Dog & Cat Care: Protect Your Furry Friends from Fleas
Dan Levenson April 28, 2020
Dealing with fleas and ticks are two of the most frequent pet owner concerns in America. During the warm summer months when your pet is frolicking around outside, you may be noticing an influx of these dangerous pests. Read on for more information on how to recognize the signs and symptoms of fleas and ticks, how you can best prevent these parasites from making a home on your fur baby, and when it’s time to consult with a veterinary professional.
1. Know the Signs
It’s important to not only know the symptoms of a flea or tick infestation but also to act as quickly as possible if and when you do notice the signs. Below we’ve included a brief overview of each parasite, including ways for you to tell when your furry friend is suffering.
According to The American Society for the Prevention of Cruelty to Animals (ASPCA), fleas are the most common external parasite to plague companion animals. “They are wingless insects that feed on blood, can jump up to two feet high and are persistent in the environment.” This means that even if you have a well-kept yard and check your pet each time when he or she comes inside, there’s a chance fleas will still be contracted by your animal.
You’ll know if your cat or dog has fleas if they begin itching more than usual, sometimes uncontrollably, and if you spot small pieces of “flea dirt” (flea droppings) in their fur coat. You may even be able to see fleas themselves crawling on your animal’s skin and hiding in its hair.
Ticks are parasites that feed on the blood of their unlucky hosts, which can be cats, dogs, or many other animals (including humans). Although often their presence isn’t even noticed by the host animal, ticks can transmit many diseases with each bite.
You’ll know if your dog or cat has ticks because they are almost always visible to the naked eye. By checking your pet regularly, especially if you live in an area where ticks are common or that has long grass, you’ll be able to find any ticks that may be hiding in your pet’s fur. Make sure you check your pet all over by running your hands carefully through his fur whenever he comes inside, being particularly careful around the ears, head, and feet.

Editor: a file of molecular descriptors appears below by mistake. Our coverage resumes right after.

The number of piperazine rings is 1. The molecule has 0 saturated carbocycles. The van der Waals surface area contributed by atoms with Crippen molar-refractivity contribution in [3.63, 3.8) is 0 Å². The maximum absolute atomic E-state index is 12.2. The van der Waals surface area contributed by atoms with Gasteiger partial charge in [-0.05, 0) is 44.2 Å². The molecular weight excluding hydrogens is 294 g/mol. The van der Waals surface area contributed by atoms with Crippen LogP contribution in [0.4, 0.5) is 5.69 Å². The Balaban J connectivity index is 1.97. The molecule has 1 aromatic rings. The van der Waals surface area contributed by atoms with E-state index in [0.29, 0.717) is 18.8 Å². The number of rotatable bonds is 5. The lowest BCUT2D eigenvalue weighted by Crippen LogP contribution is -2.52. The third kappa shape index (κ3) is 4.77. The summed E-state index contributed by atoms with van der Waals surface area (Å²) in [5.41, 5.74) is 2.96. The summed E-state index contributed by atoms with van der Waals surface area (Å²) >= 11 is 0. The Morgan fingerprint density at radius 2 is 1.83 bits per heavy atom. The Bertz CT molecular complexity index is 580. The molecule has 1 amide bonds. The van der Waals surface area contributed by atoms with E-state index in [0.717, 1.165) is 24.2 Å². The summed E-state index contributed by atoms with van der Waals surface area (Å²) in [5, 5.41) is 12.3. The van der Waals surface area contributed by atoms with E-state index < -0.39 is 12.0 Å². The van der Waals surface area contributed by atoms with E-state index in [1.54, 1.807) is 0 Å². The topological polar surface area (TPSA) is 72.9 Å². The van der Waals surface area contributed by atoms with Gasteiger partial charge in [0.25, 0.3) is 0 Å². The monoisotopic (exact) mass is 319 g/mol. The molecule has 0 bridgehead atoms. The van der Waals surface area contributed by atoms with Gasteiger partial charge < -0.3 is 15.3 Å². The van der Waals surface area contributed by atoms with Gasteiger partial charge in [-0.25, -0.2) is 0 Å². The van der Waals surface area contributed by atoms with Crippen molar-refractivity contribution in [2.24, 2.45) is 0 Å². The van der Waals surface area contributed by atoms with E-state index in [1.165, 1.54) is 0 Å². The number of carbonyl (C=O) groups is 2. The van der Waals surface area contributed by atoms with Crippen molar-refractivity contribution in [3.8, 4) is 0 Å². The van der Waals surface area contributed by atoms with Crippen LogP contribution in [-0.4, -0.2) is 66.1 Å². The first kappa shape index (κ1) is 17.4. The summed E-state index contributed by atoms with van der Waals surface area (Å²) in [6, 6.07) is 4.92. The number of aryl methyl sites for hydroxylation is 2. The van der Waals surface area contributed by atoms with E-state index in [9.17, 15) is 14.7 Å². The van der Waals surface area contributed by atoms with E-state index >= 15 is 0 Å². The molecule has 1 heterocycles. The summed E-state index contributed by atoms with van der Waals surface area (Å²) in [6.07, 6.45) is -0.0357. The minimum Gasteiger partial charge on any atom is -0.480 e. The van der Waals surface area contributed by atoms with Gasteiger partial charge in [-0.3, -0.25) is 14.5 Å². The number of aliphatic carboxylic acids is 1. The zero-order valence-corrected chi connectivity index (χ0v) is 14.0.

2. Use Preventative Medications
There are a lot of preventative flea and tick medications on the market. As always, make sure you read all enclosed instructions in the box and, depending on your pet’s age and size, consult with your vet before administering any oral or topical medications.
Frontline Plus Topical Flea and Tick Treatment
Frontline is one of the most popular over-the-counter preventative flea and tick medications out there. Whether you have a large cat or small dog, Frontline has multiple offerings of its treatment to match the type and size of animal you are treating. It is a monthly topical treatment that is safe and works to exterminate all life stages of fleas, ticks, and lice.
Bayer Advantage II Topical Flea Treatment
Bayer’s Advantage is another leading brand that deals with flea prevention on large and small animals. It is another monthly topical treatment, like Frontline Plus, and similarly kills all adult fleas as well as flea larvae. It does not, however, offer protection from ticks.
3. Consult With Your Vet
Whether you simply need a second opinion when it comes to choosing a preventative medication, you want to pursue other medications that aren’t available over the counter, or you’d like to bring your pet in for professional grooming services, consulting your veterinarian should always remain an option when finding the best course of treatment for your furry loved one.